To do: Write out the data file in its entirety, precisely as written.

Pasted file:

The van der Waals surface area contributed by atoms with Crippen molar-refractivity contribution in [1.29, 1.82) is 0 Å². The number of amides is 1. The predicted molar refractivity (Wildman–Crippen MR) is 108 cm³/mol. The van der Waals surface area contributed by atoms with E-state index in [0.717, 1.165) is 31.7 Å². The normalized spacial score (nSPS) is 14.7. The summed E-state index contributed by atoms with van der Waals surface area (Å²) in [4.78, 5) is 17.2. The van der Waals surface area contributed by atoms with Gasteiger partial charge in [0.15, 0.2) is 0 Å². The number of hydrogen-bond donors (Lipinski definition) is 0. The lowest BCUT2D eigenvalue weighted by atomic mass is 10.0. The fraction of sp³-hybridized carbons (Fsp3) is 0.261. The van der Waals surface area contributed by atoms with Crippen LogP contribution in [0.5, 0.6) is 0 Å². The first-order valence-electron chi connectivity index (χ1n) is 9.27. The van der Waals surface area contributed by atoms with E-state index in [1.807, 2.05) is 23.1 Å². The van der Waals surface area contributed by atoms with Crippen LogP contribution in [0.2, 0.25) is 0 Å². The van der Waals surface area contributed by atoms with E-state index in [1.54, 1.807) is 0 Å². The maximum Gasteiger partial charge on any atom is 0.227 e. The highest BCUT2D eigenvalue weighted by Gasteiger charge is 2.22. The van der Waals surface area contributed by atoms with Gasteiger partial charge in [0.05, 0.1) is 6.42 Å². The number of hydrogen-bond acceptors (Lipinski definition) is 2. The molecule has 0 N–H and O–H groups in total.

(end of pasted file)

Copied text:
The van der Waals surface area contributed by atoms with Crippen molar-refractivity contribution in [1.29, 1.82) is 0 Å². The number of amides is 1. The predicted molar refractivity (Wildman–Crippen MR) is 108 cm³/mol. The van der Waals surface area contributed by atoms with E-state index in [0.717, 1.165) is 31.7 Å². The normalized spacial score (nSPS) is 14.7. The summed E-state index contributed by atoms with van der Waals surface area (Å²) in [4.78, 5) is 17.2. The van der Waals surface area contributed by atoms with Gasteiger partial charge in [0.15, 0.2) is 0 Å². The number of hydrogen-bond donors (Lipinski definition) is 0. The lowest BCUT2D eigenvalue weighted by atomic mass is 10.0. The fraction of sp³-hybridized carbons (Fsp3) is 0.261. The van der Waals surface area contributed by atoms with Crippen LogP contribution in [0.5, 0.6) is 0 Å². The first-order valence-electron chi connectivity index (χ1n) is 9.27. The van der Waals surface area contributed by atoms with E-state index in [1.807, 2.05) is 23.1 Å². The van der Waals surface area contributed by atoms with Crippen LogP contribution in [0.2, 0.25) is 0 Å². The van der Waals surface area contributed by atoms with E-state index in [1.54, 1.807) is 0 Å². The maximum Gasteiger partial charge on any atom is 0.227 e. The highest BCUT2D eigenvalue weighted by Gasteiger charge is 2.22. The van der Waals surface area contributed by atoms with Gasteiger partial charge in [0.05, 0.1) is 6.42 Å². The number of hydrogen-bond acceptors (Lipinski definition) is 2. The molecule has 0 N–H and O–H groups in total.